A body corporate committee can make a decision to postpone annual general meetings (AGM).  Generally, an AGM must be held within three months of the end of the body corporate’s financial year. However, if a body corporate determines it would be reasonable to postpone an AGM based on advice from health authorities, and it would fall outside of the legislated timeframe, it can apply to the Commissioner’s office for an adjudicator’s order.  More information about these types of orders can be found in Practice Direction 19.

Alternatively, if a body corporate decides to proceed with an AGM, the committee should consider other options for meetings, including practising social distancing and using technology where available.

Can I still access body corporate records due to COVID 19 restrictions?
Yes, the body corporate must supply access to body corporate records within 7 days of receiving a written request and payment of the prescribed fee.  However the body corporate can satisfy this requirement by providing you with a copy of the record or electronic access to the records.

The fee for giving electronic access to an interested person to inspect a body corporate record is the same as the fee for inspecting the records.

If we decide to proceed with a meeting, how do we make sure people don’t attend in person?
The committee of the body corporate are empowered during the emergency period to decide to change the way committee and general meetings are conducted to comply with health directives. The committee must act reasonably in any changes made.  If arrangements are made for remote attendance at meetings, the committee must take reasonable steps to ensure remote access is available to anyone who wishes to attend the meeting.

Any decisions already made in this regard from 19 March 2020 until the commencement of the new amendments – 2 October 2020 are also retrospectively validated.

My committee has told everyone they can vote electronically at the upcoming general meeting. Can they make this decision?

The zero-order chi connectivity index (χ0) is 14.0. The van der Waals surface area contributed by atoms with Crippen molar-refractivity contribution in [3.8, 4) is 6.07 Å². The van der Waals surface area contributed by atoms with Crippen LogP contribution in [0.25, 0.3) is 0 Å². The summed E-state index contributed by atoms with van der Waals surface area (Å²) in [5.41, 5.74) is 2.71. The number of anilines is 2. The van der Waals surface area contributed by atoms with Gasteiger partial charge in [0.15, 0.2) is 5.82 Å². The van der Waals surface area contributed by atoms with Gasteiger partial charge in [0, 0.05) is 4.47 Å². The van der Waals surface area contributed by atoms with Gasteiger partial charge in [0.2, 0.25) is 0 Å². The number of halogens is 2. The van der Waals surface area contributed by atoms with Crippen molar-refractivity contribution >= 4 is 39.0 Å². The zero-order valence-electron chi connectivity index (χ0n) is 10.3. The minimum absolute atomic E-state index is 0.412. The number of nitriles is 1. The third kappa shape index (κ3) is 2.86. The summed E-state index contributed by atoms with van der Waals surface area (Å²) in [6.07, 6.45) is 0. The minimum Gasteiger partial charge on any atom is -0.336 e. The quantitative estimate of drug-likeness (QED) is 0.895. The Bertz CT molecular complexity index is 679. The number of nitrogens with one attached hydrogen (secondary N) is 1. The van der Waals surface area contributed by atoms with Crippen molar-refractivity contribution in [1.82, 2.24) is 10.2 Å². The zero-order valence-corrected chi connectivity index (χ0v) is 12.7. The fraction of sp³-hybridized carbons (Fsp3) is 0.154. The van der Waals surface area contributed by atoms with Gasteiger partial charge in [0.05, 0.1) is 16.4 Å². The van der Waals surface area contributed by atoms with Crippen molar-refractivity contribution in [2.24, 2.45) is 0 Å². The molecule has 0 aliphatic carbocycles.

Yes, during the emergency period the committee can make the decision to arrange for electronic voting provided they have the ability to accept votes electronically and take reasonable steps to allow access to electronic voting to all voters.

Any decisions already made in this regard from 19 March 2020 until the commencement of the new amendments – 2 October 2020 are also retrospectively validated.

Can we re-open our pool?
Committees have been empowered by the amended regulations to restrict access to the common property during the emergency period in order to comply with health directives.

With the easing of restrictions in relation to social distancing, it is best to keep updated from the Queensland Health website.

Can a body corporate postpone when our levies are due?
Yes, the committee can extend the dates that levies are due. This can be done for a particular owner if the committee is reasonably satisfied that the owner is suffering financial hardship due to the COVID-19 pandemic. Alternatively, the committee can extend the date for all owners.

Can the body corporate adjust its budgets so that we can reduce our levies?
Yes, for the current financial year of the body corporate, the body corporate can decide not to include provision for major anticipated expenditure in future years in its sinking fund budget. As a result, the levies may be adjusted.